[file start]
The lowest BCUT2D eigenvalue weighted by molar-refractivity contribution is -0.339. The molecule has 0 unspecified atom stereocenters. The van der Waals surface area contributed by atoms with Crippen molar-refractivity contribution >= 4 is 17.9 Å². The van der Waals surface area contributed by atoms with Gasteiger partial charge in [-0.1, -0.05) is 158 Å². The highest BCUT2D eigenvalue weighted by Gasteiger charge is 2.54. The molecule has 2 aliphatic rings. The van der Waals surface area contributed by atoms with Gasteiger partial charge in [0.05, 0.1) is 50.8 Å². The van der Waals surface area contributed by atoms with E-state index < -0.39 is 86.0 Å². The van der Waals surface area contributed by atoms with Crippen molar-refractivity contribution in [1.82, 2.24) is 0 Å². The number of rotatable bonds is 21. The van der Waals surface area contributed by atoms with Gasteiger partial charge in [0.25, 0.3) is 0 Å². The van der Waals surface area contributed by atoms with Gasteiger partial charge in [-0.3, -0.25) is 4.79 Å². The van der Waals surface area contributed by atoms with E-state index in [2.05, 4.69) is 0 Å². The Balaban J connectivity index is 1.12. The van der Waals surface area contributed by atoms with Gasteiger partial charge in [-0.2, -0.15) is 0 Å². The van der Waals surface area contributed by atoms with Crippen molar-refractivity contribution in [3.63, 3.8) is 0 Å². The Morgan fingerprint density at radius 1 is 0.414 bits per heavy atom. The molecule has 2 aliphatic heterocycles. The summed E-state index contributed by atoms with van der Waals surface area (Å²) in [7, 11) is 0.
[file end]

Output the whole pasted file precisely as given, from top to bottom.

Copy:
The lowest BCUT2D eigenvalue weighted by molar-refractivity contribution is -0.339. The molecule has 0 unspecified atom stereocenters. The van der Waals surface area contributed by atoms with Crippen molar-refractivity contribution >= 4 is 17.9 Å². The van der Waals surface area contributed by atoms with Gasteiger partial charge in [-0.1, -0.05) is 158 Å². The highest BCUT2D eigenvalue weighted by Gasteiger charge is 2.54. The molecule has 2 aliphatic rings. The van der Waals surface area contributed by atoms with Gasteiger partial charge in [0.05, 0.1) is 50.8 Å². The van der Waals surface area contributed by atoms with E-state index < -0.39 is 86.0 Å². The van der Waals surface area contributed by atoms with Crippen molar-refractivity contribution in [1.82, 2.24) is 0 Å². The number of rotatable bonds is 21. The van der Waals surface area contributed by atoms with Gasteiger partial charge in [0.25, 0.3) is 0 Å². The van der Waals surface area contributed by atoms with Gasteiger partial charge in [-0.3, -0.25) is 4.79 Å². The van der Waals surface area contributed by atoms with E-state index in [2.05, 4.69) is 0 Å². The Balaban J connectivity index is 1.12. The van der Waals surface area contributed by atoms with Gasteiger partial charge in [-0.2, -0.15) is 0 Å². The van der Waals surface area contributed by atoms with Crippen molar-refractivity contribution in [3.63, 3.8) is 0 Å². The Morgan fingerprint density at radius 1 is 0.414 bits per heavy atom. The molecule has 2 aliphatic heterocycles. The summed E-state index contributed by atoms with van der Waals surface area (Å²) in [7, 11) is 0.